These critics of energy are not really fans of local control, they are instead the opposite, they believe in absolute central control; the fewer politicians they have to lobby, the better. The last thing they want is the public thinking for themselves. And so local control is just a beard for their real agenda, which is raising money by scaring people - and denying the poor an affordable basic need so that they need to ask big centralized groups for help.
(1) They failed spectacularly even in the most progressive larger states where citizens actually read the plan; Californians wondered why restaurants would be exempt, and alcohol too, and why a cupcake purchased at a store, double the fat and calories of a store-bought mix, would be exempt because it was supposedly healthier than the one with a warning label on a store shelf. In Vermont, the organic yogurt maker behind the Just Label It campaign also made sure his products were exempt - cows can still eat GMO feed.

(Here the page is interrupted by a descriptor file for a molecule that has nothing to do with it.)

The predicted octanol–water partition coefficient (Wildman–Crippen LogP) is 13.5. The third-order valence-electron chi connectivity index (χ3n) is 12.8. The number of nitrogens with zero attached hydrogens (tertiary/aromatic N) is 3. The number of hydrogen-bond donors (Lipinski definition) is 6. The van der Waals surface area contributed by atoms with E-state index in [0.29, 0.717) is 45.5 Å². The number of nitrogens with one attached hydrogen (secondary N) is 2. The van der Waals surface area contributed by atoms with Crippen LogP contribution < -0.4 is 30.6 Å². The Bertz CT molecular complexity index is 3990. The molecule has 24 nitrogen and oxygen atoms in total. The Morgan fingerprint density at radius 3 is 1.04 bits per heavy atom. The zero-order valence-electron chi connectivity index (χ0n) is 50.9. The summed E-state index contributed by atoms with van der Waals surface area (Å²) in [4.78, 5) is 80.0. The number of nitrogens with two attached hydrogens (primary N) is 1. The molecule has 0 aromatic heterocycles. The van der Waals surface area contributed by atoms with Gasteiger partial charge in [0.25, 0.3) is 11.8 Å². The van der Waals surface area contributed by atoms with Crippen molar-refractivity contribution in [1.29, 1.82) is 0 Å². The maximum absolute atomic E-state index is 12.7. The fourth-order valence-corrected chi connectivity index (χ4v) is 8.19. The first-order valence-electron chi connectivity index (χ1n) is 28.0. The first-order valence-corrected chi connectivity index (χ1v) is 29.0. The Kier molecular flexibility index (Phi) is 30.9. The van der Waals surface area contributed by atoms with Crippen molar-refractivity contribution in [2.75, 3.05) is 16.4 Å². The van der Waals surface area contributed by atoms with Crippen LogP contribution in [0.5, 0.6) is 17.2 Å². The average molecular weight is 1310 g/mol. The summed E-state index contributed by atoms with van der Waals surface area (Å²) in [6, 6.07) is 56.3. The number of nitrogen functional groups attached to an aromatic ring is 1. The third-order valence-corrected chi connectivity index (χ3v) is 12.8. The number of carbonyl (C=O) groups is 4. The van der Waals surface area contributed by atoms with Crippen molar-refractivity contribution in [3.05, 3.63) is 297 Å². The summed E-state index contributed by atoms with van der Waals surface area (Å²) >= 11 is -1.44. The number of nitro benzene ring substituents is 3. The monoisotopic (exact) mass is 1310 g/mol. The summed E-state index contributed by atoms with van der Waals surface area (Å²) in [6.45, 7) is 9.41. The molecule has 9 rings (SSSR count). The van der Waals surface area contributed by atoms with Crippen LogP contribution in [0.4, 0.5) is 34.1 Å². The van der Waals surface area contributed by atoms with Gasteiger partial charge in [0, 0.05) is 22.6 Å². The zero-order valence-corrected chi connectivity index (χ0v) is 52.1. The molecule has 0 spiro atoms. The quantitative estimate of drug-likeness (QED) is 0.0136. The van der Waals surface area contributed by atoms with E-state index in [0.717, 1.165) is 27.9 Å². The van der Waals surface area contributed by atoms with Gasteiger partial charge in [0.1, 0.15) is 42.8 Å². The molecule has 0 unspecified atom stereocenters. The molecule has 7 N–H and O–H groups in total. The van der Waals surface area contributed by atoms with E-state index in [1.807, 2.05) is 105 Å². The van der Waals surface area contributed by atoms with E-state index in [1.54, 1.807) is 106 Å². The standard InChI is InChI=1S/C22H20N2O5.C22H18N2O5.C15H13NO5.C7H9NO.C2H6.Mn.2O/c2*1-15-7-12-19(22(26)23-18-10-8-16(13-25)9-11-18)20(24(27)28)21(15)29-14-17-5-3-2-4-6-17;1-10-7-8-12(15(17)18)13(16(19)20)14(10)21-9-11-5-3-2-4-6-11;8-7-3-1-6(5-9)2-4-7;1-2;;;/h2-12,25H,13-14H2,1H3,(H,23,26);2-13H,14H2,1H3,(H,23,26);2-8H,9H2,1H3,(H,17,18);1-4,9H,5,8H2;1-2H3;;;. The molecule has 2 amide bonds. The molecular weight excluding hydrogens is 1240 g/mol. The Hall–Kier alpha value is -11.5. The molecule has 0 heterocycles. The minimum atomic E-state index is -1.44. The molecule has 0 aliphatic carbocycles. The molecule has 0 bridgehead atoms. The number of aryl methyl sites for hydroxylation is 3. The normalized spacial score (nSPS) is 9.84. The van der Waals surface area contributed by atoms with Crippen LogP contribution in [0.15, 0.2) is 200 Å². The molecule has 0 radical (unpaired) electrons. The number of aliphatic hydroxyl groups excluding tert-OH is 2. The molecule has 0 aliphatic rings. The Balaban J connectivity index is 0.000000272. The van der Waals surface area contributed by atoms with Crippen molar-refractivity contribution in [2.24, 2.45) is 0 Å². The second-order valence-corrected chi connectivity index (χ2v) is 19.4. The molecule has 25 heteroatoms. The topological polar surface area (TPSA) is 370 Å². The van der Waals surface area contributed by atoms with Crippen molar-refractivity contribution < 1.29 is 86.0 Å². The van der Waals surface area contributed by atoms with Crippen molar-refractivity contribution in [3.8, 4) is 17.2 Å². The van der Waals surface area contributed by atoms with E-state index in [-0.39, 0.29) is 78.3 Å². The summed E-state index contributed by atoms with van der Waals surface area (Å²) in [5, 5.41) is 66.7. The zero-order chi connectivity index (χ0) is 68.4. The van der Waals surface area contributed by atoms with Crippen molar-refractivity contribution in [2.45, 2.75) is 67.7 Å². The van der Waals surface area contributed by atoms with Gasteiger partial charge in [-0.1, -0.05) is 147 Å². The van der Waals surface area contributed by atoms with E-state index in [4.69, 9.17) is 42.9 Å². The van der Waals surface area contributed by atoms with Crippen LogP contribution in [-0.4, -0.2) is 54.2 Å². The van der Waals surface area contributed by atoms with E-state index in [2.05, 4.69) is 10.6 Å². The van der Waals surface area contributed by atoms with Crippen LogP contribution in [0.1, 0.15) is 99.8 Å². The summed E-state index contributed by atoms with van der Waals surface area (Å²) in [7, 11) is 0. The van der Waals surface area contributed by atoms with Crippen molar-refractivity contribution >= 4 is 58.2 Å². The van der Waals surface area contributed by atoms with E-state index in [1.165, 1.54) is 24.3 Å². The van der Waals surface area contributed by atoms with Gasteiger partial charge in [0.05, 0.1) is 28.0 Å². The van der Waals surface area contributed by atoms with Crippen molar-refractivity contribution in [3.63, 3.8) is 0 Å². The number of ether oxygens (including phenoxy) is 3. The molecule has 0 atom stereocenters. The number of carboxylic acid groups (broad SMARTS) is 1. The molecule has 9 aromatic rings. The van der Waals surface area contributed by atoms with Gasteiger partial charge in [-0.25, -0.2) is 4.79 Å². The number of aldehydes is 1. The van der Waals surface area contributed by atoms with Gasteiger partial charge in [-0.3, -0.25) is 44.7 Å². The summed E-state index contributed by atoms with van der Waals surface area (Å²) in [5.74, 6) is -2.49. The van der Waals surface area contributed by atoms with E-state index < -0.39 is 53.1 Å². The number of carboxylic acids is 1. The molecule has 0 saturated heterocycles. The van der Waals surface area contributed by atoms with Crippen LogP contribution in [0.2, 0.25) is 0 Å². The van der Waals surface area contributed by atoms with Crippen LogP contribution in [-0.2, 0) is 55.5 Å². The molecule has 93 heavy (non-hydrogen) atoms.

(2) Arguably it was far too aggressive a plan. Pres. Reagan was very pro-science, and very optimistic about our engineering capability, but we couldn't build the specification of the Superconducting Super Collider even now.
(3) Mitchell was also the driving force behind convincing President Reagan that the SSC and the Alpha Magnetic Spectrometer should be in Texas. He created the Mitchell Institute for Fundamental Physics and Astronomy at Texas A & M, and his contributions to basic physics were so well-regarded that Professor Stephen Hawking eulogized him.
(4) The governor of New York is even promising to close the Indian Point nuclear energy facility 18 years early, which provides 236 times more power than all of New York's solar. His idea for a replacement? A natural gas scheme he advocated that is now under criminal investigation. In reality, it will mean more buying of natural gas derived from Pennsylvania fracking across the border (New York bans it), and therefore 29 percent higher emissions than the green energy the state has now. So much for green policies.